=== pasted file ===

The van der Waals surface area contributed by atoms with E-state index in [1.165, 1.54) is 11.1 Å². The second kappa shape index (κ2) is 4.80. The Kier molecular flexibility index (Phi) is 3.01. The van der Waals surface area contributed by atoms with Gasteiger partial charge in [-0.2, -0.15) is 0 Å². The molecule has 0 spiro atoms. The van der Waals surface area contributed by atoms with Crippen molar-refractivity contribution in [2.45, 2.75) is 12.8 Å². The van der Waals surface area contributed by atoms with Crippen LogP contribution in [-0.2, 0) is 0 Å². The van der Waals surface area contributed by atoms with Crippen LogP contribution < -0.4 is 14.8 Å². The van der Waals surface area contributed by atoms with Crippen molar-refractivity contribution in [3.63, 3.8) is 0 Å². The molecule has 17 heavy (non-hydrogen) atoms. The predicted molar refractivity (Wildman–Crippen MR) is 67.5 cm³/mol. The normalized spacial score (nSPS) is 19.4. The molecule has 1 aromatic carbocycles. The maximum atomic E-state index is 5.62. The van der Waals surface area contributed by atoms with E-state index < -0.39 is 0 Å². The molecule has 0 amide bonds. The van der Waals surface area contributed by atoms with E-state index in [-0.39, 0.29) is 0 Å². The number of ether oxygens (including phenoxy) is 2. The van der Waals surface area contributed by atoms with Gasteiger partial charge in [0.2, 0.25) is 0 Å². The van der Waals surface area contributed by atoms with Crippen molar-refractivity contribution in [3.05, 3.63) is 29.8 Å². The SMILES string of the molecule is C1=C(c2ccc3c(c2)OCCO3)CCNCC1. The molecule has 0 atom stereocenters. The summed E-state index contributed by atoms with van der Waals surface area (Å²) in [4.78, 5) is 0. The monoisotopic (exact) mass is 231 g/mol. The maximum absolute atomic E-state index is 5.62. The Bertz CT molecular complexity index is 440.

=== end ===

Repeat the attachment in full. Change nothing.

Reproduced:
The van der Waals surface area contributed by atoms with E-state index in [1.165, 1.54) is 11.1 Å². The second kappa shape index (κ2) is 4.80. The Kier molecular flexibility index (Phi) is 3.01. The van der Waals surface area contributed by atoms with Gasteiger partial charge in [-0.2, -0.15) is 0 Å². The molecule has 0 spiro atoms. The van der Waals surface area contributed by atoms with Crippen molar-refractivity contribution in [2.45, 2.75) is 12.8 Å². The van der Waals surface area contributed by atoms with Crippen LogP contribution in [-0.2, 0) is 0 Å². The van der Waals surface area contributed by atoms with Crippen LogP contribution < -0.4 is 14.8 Å². The van der Waals surface area contributed by atoms with Crippen molar-refractivity contribution in [3.63, 3.8) is 0 Å². The molecule has 17 heavy (non-hydrogen) atoms. The predicted molar refractivity (Wildman–Crippen MR) is 67.5 cm³/mol. The normalized spacial score (nSPS) is 19.4. The molecule has 1 aromatic carbocycles. The maximum atomic E-state index is 5.62. The van der Waals surface area contributed by atoms with E-state index < -0.39 is 0 Å². The molecule has 0 amide bonds. The van der Waals surface area contributed by atoms with E-state index in [-0.39, 0.29) is 0 Å². The number of ether oxygens (including phenoxy) is 2. The van der Waals surface area contributed by atoms with Gasteiger partial charge in [0.2, 0.25) is 0 Å². The van der Waals surface area contributed by atoms with Crippen molar-refractivity contribution in [3.05, 3.63) is 29.8 Å². The SMILES string of the molecule is C1=C(c2ccc3c(c2)OCCO3)CCNCC1. The molecule has 0 atom stereocenters. The summed E-state index contributed by atoms with van der Waals surface area (Å²) in [4.78, 5) is 0. The monoisotopic (exact) mass is 231 g/mol. The maximum absolute atomic E-state index is 5.62. The Bertz CT molecular complexity index is 440.